Data were compared by Welch's two-tailed t-test, or where multiple treatments were evaluated, data were analyzed by ANOVA, followed by Tukey's post hoc test. If the data did not meet the assumptions of normality (Shapiro–Wilk normality test) or equal variance (Bartlett's test), a Kruskal–Wallis test followed by Dunn's multiple comparison test was used (P<0.05). Cohen's d was calculated in R to determine effect size using the effsize package (https://CRAN.R-project.org/package=effsize); this provides information about the size of differences between group means. GraphPad Prism (v.5) and R version 3.5.1 (https://www.r-project.org/) were used for statistical analyses and preparation of figures. All values are expressed as means±s.e.m. throughout.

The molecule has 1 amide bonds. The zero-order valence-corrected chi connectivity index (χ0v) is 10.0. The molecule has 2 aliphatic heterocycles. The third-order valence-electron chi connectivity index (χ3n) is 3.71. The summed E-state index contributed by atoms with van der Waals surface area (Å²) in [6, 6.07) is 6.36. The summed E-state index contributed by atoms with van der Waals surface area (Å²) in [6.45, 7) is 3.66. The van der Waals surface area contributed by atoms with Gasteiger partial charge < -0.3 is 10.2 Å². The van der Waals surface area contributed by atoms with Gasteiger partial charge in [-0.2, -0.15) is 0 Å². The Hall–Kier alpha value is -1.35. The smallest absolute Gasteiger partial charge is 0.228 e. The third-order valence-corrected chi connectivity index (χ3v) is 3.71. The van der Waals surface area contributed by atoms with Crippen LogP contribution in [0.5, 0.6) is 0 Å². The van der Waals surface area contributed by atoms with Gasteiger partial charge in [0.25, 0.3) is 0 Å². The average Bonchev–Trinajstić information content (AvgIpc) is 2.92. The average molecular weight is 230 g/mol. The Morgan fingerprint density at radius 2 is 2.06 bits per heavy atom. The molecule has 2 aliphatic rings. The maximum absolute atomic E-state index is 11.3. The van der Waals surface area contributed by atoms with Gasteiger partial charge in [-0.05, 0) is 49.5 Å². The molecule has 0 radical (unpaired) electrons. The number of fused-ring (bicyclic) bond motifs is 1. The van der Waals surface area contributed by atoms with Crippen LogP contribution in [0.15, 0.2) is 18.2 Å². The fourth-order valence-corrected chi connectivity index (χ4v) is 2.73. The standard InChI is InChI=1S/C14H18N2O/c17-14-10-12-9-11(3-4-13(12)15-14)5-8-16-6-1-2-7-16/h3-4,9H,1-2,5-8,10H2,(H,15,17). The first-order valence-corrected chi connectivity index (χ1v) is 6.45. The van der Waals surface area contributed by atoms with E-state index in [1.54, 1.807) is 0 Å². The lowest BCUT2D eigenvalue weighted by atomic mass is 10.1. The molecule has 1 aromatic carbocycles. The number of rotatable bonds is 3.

For inter-specific data analysis, phylogenetically informed statistical analyses were used to account for phylogenetic non-independence. First, a composite, time-calibrated phylogeny was generated using divergence time obtained from the literature (Aschliman et al., 2012; Betancur-R et al., 2013, 2015; Blair, 2005). A Pagel test for binary character evolution was used to test whether the evolution of preferential pH regulation affected the evolution of air-breathing (Pagel, 1994).